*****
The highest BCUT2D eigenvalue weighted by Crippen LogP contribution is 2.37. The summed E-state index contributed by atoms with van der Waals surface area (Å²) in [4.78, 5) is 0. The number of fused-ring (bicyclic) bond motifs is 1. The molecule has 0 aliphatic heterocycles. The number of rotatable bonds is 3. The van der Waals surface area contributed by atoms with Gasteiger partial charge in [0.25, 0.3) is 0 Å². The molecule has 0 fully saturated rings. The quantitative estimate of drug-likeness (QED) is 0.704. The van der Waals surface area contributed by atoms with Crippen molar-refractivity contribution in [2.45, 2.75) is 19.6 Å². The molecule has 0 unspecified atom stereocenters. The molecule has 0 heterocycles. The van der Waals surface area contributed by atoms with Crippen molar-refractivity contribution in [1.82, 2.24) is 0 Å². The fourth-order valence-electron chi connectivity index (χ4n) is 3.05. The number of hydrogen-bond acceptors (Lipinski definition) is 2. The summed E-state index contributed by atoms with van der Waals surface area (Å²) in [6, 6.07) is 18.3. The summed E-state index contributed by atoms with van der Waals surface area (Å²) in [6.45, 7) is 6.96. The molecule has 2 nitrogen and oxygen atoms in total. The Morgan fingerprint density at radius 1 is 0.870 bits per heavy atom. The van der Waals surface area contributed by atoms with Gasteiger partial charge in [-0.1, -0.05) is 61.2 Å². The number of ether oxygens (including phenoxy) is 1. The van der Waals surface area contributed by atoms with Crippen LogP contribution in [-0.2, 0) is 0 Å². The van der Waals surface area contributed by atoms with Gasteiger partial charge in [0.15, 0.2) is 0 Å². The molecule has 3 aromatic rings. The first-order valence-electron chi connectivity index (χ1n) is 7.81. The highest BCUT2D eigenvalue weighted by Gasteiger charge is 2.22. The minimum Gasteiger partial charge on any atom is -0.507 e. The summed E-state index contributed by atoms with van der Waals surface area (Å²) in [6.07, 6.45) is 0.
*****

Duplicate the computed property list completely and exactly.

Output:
The highest BCUT2D eigenvalue weighted by Crippen LogP contribution is 2.37. The summed E-state index contributed by atoms with van der Waals surface area (Å²) in [4.78, 5) is 0. The number of fused-ring (bicyclic) bond motifs is 1. The molecule has 0 aliphatic heterocycles. The number of rotatable bonds is 3. The van der Waals surface area contributed by atoms with Gasteiger partial charge in [0.25, 0.3) is 0 Å². The molecule has 0 fully saturated rings. The quantitative estimate of drug-likeness (QED) is 0.704. The van der Waals surface area contributed by atoms with Crippen molar-refractivity contribution in [2.45, 2.75) is 19.6 Å². The molecule has 0 unspecified atom stereocenters. The molecule has 0 heterocycles. The van der Waals surface area contributed by atoms with Crippen molar-refractivity contribution in [1.82, 2.24) is 0 Å². The fourth-order valence-electron chi connectivity index (χ4n) is 3.05. The number of hydrogen-bond acceptors (Lipinski definition) is 2. The summed E-state index contributed by atoms with van der Waals surface area (Å²) in [6, 6.07) is 18.3. The summed E-state index contributed by atoms with van der Waals surface area (Å²) in [6.45, 7) is 6.96. The molecule has 2 nitrogen and oxygen atoms in total. The Morgan fingerprint density at radius 1 is 0.870 bits per heavy atom. The van der Waals surface area contributed by atoms with Gasteiger partial charge in [-0.1, -0.05) is 61.2 Å². The number of ether oxygens (including phenoxy) is 1. The van der Waals surface area contributed by atoms with Crippen LogP contribution in [-0.2, 0) is 0 Å². The van der Waals surface area contributed by atoms with Gasteiger partial charge in [0.15, 0.2) is 0 Å². The molecule has 3 aromatic rings. The first-order valence-electron chi connectivity index (χ1n) is 7.81. The highest BCUT2D eigenvalue weighted by Gasteiger charge is 2.22. The minimum Gasteiger partial charge on any atom is -0.507 e. The summed E-state index contributed by atoms with van der Waals surface area (Å²) in [6.07, 6.45) is 0.